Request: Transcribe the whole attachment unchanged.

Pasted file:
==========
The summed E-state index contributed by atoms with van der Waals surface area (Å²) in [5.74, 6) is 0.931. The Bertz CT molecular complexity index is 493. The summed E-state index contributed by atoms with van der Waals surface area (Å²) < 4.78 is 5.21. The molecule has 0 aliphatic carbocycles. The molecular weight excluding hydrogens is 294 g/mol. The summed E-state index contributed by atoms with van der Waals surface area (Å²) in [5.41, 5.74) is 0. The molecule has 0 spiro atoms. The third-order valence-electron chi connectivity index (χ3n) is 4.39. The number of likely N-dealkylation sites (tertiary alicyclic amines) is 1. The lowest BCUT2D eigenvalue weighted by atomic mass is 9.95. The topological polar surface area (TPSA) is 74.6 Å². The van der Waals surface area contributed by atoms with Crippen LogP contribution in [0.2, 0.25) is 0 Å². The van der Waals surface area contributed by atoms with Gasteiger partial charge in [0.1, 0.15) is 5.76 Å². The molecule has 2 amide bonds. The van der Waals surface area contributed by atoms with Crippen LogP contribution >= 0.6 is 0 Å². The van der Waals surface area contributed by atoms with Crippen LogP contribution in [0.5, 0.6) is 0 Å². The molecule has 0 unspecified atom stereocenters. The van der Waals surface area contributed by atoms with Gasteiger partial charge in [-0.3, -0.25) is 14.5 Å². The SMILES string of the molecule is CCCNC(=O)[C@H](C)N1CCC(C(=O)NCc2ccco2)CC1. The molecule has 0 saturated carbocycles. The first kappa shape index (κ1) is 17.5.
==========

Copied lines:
The summed E-state index contributed by atoms with van der Waals surface area (Å²) in [5.74, 6) is 0.931. The Bertz CT molecular complexity index is 493. The summed E-state index contributed by atoms with van der Waals surface area (Å²) < 4.78 is 5.21. The molecule has 0 aliphatic carbocycles. The molecular weight excluding hydrogens is 294 g/mol. The summed E-state index contributed by atoms with van der Waals surface area (Å²) in [5.41, 5.74) is 0. The molecule has 0 spiro atoms. The third-order valence-electron chi connectivity index (χ3n) is 4.39. The number of likely N-dealkylation sites (tertiary alicyclic amines) is 1. The lowest BCUT2D eigenvalue weighted by atomic mass is 9.95. The topological polar surface area (TPSA) is 74.6 Å². The van der Waals surface area contributed by atoms with Crippen LogP contribution in [0.2, 0.25) is 0 Å². The van der Waals surface area contributed by atoms with Gasteiger partial charge in [0.1, 0.15) is 5.76 Å². The molecule has 2 amide bonds. The van der Waals surface area contributed by atoms with Crippen LogP contribution >= 0.6 is 0 Å². The van der Waals surface area contributed by atoms with Crippen LogP contribution in [0.5, 0.6) is 0 Å². The molecule has 0 unspecified atom stereocenters. The van der Waals surface area contributed by atoms with Gasteiger partial charge in [-0.3, -0.25) is 14.5 Å². The SMILES string of the molecule is CCCNC(=O)[C@H](C)N1CCC(C(=O)NCc2ccco2)CC1. The molecule has 0 saturated carbocycles. The first kappa shape index (κ1) is 17.5.